Don’t look at just one facet of it, when there’s a promise of something so great at the end.
Once I kneel down and get started, it gets easier as I go along. It’s like trudging up the slope and then sledding down. But I really like walking out afterward. That’s one of the world’s great feelings. I feel clean, of course, but more, I feel light. As if it’s now easier to walk and stand up straight. And I feel that the world is brighter, that the sun came out while I was in the box.
Why is it so hard to go?
So why can it be so hard to go? Why can a trip to the confessional feel like a trip to the dentist? Or a trip to the mechanic when your car has 250,000 miles on it and makes lots of funny noises?
I think many of us think of confession primarily as a cleansing. Which sounds great. The challenge is that it’s a cleansing not in the sense of getting rinsed off by a guy spraying warm water on you. It can feel more like being scrubbed down with steel wool. At least for me, and I’m sure others feel the same way.
My friend Fr. David Poecking, for one. He wrote a very good article about confession from the priest’s point of view in Ethika Politika called “Christ Tears Off Our Scales.” He used the story of Eustace being “de-dragoned” from C.S. Lewis’s The Voyage of the ‘Dawn Treader.’
Eustace, he wrote, represents the typical sinner. If you’ve read the story, you’ll remember that he’s an exceptionally unpleasant human being. You probably enjoyed seeing him turn into a dragon. Justice had been done. Even as a human being, he’d been a dragon inside. And (alas) that would be you and me. If you’re not a dragon, you’re a snake or a worm or a virus or an orc or a troll.
Our rough, hard skin
Aslan will heal Eustace in a well of magic water. For free. It’s all grace, as we would say. But first, Aslan must free Eustace of his dragon scales, “lest the rough, hard skin simply slough off the water. Just so, sin impedes our reception of grace. We may immerse ourselves in Scripture or the sacraments, in prayer or study, in service or sacrifice, but our immersion avails us little if we are too well insulated by the scales of unacknowledged, unrepentant sin.”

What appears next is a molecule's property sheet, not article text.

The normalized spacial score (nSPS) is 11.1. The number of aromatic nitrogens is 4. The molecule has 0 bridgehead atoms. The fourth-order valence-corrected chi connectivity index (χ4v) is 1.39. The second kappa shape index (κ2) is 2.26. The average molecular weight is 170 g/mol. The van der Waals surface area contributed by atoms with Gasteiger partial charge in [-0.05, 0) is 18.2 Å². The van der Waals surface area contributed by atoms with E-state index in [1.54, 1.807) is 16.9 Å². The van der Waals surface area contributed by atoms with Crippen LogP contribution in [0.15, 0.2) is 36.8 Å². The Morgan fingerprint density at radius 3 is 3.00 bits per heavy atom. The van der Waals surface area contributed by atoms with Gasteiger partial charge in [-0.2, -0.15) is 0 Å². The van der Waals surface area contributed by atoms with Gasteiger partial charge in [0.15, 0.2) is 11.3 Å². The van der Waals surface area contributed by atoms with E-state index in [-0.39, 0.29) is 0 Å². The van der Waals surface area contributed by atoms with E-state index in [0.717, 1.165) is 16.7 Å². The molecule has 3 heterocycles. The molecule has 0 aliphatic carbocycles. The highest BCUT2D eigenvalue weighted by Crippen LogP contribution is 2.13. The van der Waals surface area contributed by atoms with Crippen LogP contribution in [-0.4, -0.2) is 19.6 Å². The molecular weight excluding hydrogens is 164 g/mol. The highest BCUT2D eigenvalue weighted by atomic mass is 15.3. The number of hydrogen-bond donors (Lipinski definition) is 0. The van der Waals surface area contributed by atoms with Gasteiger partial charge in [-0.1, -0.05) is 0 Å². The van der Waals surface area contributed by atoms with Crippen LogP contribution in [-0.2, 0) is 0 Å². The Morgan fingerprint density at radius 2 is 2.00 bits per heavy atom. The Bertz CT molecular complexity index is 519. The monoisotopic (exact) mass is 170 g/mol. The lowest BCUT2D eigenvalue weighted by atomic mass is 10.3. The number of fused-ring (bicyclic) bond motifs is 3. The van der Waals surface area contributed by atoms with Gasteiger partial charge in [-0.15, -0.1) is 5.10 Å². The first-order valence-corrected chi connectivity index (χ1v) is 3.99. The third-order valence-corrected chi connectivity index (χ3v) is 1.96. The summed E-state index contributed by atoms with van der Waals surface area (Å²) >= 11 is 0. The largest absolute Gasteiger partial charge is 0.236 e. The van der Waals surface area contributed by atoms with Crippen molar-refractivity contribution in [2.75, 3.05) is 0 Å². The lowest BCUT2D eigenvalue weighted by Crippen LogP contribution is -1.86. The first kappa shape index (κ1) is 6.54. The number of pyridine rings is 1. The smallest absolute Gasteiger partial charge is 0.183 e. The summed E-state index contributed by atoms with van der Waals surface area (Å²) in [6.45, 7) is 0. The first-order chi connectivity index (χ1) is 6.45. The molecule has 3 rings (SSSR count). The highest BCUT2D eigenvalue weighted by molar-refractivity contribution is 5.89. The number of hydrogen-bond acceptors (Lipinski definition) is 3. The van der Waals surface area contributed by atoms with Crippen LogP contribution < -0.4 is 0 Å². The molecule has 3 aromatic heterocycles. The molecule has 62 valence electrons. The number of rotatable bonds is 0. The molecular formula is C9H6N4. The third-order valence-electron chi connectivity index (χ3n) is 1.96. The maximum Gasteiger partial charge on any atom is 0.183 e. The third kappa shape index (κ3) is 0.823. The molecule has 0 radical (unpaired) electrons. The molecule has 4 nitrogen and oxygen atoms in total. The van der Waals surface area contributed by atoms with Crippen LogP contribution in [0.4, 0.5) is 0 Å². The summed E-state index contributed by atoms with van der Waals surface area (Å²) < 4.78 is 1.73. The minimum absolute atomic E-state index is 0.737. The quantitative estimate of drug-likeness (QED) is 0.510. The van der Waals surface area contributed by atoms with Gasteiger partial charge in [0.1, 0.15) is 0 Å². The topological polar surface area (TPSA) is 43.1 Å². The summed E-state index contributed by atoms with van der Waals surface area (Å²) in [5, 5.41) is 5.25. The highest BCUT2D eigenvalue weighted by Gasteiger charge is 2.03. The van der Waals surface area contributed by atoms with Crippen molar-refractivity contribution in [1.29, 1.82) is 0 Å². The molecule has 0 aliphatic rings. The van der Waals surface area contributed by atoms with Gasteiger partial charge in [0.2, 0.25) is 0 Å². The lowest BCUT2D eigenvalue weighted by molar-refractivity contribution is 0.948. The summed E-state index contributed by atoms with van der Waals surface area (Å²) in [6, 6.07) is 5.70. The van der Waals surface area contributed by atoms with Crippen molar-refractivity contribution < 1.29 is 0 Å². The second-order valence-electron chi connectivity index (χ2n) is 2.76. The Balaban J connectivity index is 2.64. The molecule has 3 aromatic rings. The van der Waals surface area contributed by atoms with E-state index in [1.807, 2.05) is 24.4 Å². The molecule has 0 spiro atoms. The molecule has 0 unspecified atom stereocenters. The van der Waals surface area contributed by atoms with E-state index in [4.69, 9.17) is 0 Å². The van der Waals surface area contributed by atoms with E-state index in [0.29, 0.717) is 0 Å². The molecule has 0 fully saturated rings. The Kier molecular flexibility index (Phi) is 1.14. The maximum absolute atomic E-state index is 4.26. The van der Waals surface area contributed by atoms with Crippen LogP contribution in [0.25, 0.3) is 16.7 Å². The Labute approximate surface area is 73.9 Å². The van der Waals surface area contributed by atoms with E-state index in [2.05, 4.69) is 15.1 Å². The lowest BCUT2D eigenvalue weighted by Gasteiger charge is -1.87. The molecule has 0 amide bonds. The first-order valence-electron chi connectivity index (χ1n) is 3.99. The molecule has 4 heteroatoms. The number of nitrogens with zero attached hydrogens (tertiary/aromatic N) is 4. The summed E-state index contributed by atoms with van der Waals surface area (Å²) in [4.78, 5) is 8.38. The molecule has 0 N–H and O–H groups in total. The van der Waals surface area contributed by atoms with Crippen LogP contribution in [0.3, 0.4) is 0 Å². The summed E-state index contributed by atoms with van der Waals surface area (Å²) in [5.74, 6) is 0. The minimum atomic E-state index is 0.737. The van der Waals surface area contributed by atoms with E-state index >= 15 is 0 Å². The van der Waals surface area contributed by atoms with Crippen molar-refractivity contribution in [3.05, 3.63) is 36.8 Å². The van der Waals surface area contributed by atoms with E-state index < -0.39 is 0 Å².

Of course Aslan’s ripping off the scales is all grace, even though, as Eustace says, “it hurt worse than anything I’ve ever felt.” He needs desperately to be skinned alive, but he can’t do it himself. And which of us could? He pulls off one layer and just finds another.
Fr. Poecking continues: “To heal us, to perfect us, the Lord Jesus is willing to dig more deeply into us than we would ever dig into ourselves. Where we might gloss, ‘At least I didn’t murder anyone this week, at least I didn’t commit adultery,’ he judges our every angry word tantamount to murder, our every lustful thought tantamount to adultery.”
So that’s a downer. It isn’t, really, but it can sure feel like it.
Another way of seeing it
I still love the idea of a spiritual and moral cleansing. I just wish it didn’t require the de-dragoning first. I don’t like seeing the dragon in myself. And then just the other day I realized that I was focusing on only half the thing.
Confession also restores a friendship. It brings me back to Someone I can’t live without. “Well, duh,” you may say, “it’s right there in the prayer of contrition.” OK, yes, but people see different things at different stages.
The prayer tells me that I go to confession not just “because I dread the loss of heaven and the pains of hell.” That’s the part I saw, the de-dragoning part. It reminds me that I go “most of all because they offend Thee, my God, who art all good and deserving of all my love.”
I felt that at the end of confession, but I didn’t really think about it going in. I thought mostly about my sins. Of course restoring a friendship isn’t easy. But the promise of being close friends again makes the prospect of being skinned alive a lot easier
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